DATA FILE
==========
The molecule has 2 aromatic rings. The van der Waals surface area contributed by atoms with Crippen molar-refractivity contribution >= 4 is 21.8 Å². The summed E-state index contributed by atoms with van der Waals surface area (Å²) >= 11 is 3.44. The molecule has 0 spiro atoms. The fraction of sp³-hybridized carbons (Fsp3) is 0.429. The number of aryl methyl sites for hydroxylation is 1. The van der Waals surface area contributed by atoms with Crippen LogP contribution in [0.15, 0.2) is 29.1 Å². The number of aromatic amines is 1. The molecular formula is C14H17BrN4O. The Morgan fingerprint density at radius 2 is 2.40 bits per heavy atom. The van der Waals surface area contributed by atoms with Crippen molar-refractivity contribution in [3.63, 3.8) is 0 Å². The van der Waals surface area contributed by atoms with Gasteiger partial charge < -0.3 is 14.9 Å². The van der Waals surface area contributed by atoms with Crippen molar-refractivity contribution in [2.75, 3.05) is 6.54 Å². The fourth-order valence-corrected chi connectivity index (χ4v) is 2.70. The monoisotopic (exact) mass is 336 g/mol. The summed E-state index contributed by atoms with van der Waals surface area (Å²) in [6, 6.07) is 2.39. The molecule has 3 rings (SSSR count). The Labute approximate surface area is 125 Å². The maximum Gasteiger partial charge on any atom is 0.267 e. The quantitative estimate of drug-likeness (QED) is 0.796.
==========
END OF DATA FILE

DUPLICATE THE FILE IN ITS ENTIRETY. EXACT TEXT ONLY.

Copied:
The molecule has 2 aromatic rings. The van der Waals surface area contributed by atoms with Crippen molar-refractivity contribution >= 4 is 21.8 Å². The summed E-state index contributed by atoms with van der Waals surface area (Å²) >= 11 is 3.44. The molecule has 0 spiro atoms. The fraction of sp³-hybridized carbons (Fsp3) is 0.429. The number of aryl methyl sites for hydroxylation is 1. The van der Waals surface area contributed by atoms with Crippen LogP contribution in [0.15, 0.2) is 29.1 Å². The number of aromatic amines is 1. The molecular formula is C14H17BrN4O. The Morgan fingerprint density at radius 2 is 2.40 bits per heavy atom. The van der Waals surface area contributed by atoms with Crippen molar-refractivity contribution in [3.63, 3.8) is 0 Å². The van der Waals surface area contributed by atoms with Gasteiger partial charge < -0.3 is 14.9 Å². The van der Waals surface area contributed by atoms with Crippen molar-refractivity contribution in [2.75, 3.05) is 6.54 Å². The fourth-order valence-corrected chi connectivity index (χ4v) is 2.70. The monoisotopic (exact) mass is 336 g/mol. The summed E-state index contributed by atoms with van der Waals surface area (Å²) in [6, 6.07) is 2.39. The molecule has 3 rings (SSSR count). The Labute approximate surface area is 125 Å². The maximum Gasteiger partial charge on any atom is 0.267 e. The quantitative estimate of drug-likeness (QED) is 0.796.